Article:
ST JOHN’S, Antigua – The acting boss at the Emergency Medical Services (EMS) Division is disputing claims by striking workers that the department is suffering in the absence of the aggrieved employees.
Acting Administrative Supervisor of EMS Marlon Destin said the department is operating smoothly despite several co-workers withholding their labour as a form of protest for the past seven days.
Destin said reports that nearly 20 EMS workers are involved in the strike are also untrue.
“Based on the records from the EMS, there are 16 individuals or EMT who have reported to duty and are responding to calls. There are 11 individuals who have not been responding to calls. They have been in, logged in and have not responded to calls. There are three individuals who are presently on vacation,” Destin said.
Destin was catapulted to the head of EMS last Wednesday after supervisor Linton Paul was placed on administrative leave for a month, following a scuffle with Ministry of Health Permanent Secretary (PS) Edson Joseph.
The altercation came on the opening day of industrial action by Paul and about a dozen others over the manner in which Destin and two other colleagues were promoted within the department without the posts being advertised.
Destin said the department is operating just fine under his command despite the industrial action.
“In spite of the fact that the colleagues are saying that EMS is not functioning effectively and efficiently, I am saying … based on the record the EMS is functioning effectively and efficiently,” Destin said.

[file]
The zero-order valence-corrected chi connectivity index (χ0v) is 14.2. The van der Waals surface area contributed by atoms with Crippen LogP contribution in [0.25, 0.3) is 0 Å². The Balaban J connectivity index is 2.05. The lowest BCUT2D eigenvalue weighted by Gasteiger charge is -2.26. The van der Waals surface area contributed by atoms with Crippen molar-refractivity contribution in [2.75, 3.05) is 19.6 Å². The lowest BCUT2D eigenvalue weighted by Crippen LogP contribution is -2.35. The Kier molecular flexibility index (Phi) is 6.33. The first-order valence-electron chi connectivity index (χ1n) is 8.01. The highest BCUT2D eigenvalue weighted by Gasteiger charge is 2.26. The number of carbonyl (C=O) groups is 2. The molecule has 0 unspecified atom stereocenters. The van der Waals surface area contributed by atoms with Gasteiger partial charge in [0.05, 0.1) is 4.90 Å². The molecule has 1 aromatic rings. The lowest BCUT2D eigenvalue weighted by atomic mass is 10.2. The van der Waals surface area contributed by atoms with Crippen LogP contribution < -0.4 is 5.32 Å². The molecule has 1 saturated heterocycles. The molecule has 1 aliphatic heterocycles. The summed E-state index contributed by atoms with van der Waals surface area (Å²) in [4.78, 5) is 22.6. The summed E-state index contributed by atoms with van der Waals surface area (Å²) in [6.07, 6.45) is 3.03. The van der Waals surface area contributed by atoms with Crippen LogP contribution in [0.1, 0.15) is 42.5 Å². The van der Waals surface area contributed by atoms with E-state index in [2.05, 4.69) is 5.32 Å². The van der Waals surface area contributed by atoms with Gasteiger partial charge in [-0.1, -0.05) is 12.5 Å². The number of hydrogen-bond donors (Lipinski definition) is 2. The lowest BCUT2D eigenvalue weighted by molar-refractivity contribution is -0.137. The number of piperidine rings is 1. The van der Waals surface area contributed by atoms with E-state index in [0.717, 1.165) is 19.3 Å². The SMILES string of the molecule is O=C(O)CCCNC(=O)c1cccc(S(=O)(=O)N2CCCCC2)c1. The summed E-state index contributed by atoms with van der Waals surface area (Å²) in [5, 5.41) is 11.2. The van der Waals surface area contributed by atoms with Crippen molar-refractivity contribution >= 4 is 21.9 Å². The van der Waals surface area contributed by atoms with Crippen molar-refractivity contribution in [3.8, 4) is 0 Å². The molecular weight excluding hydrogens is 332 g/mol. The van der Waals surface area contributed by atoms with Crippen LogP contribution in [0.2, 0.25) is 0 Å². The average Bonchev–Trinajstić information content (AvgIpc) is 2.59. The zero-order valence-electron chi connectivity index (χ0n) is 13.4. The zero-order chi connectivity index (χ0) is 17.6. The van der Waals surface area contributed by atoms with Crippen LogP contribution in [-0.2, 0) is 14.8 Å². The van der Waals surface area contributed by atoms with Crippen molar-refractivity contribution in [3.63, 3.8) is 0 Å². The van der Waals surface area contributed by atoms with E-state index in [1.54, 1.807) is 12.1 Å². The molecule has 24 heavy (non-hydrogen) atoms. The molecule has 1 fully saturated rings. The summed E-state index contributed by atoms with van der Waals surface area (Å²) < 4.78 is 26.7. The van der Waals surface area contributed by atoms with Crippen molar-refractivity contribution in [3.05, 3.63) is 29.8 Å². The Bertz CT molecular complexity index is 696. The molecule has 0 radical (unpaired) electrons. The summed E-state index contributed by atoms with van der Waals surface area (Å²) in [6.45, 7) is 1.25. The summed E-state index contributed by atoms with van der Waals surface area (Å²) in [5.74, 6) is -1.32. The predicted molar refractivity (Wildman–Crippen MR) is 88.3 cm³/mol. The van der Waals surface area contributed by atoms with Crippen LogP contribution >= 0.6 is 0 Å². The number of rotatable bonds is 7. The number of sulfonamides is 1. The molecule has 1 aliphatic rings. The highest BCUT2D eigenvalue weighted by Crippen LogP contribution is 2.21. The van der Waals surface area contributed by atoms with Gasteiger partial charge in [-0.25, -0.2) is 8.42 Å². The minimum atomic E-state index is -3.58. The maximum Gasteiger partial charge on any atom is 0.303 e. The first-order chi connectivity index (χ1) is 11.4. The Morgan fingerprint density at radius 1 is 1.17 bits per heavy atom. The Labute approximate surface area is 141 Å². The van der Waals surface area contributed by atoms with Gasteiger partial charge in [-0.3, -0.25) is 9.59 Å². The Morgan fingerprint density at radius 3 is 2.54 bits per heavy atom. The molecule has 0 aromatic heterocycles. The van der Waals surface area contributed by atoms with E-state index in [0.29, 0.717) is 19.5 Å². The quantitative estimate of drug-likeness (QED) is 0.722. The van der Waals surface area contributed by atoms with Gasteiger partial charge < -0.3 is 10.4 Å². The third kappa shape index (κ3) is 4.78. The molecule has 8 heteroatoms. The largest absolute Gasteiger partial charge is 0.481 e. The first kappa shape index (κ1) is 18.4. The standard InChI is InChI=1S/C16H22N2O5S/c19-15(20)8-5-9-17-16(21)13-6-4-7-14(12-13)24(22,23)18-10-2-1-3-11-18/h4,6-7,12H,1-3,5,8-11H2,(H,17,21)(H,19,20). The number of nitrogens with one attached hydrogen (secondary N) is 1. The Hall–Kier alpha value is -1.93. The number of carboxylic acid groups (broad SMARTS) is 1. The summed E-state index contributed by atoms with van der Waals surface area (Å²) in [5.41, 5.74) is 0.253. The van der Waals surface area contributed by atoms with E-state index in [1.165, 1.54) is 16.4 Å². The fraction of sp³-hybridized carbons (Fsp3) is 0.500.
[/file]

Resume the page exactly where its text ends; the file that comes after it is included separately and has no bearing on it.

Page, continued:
He also warned the striking workers that “we have to remember as well we have to be careful of the bridges that we burn; we may have to cross those bridges eventually.”
Destin said he has been on the receiving end of much hostility and resentment from co-workers who supported the strike, or are unhappy with the manner in which he and the others were promoted.
Meanwhile Attorney General Justin Simon has suggested the workers have overreacted and their grievances do not warrant the industrial action that they took.
“He (the union representative) is suggesting favouritism in the sense that was not done on a transparent basis. Even if I accept that allegation, and I am not for one moment suggesting that it is true because I do not know the circumstances, does that compel you to deny that service which you provide in medical emergencies … cannot there be some other way to address the issues?” queried Simon.
Health Minister Willmoth Daniel on Monday sought the attorney general’s intervention to advise on whether EMS qualifies as an essential service, a determination that would qualify the strike action as illegal.
Despite leaning to that view, the attorney general has agreed to take the matter to cabinet for discussion tomorrow, after which he would meet with the union delegation.
The striking EMS workers have already turned down requests by Simon, the health minister and the prime minister for them to resume their duties while efforts are made to resolve the standoff.
(More in today’s Daily OBSERVER)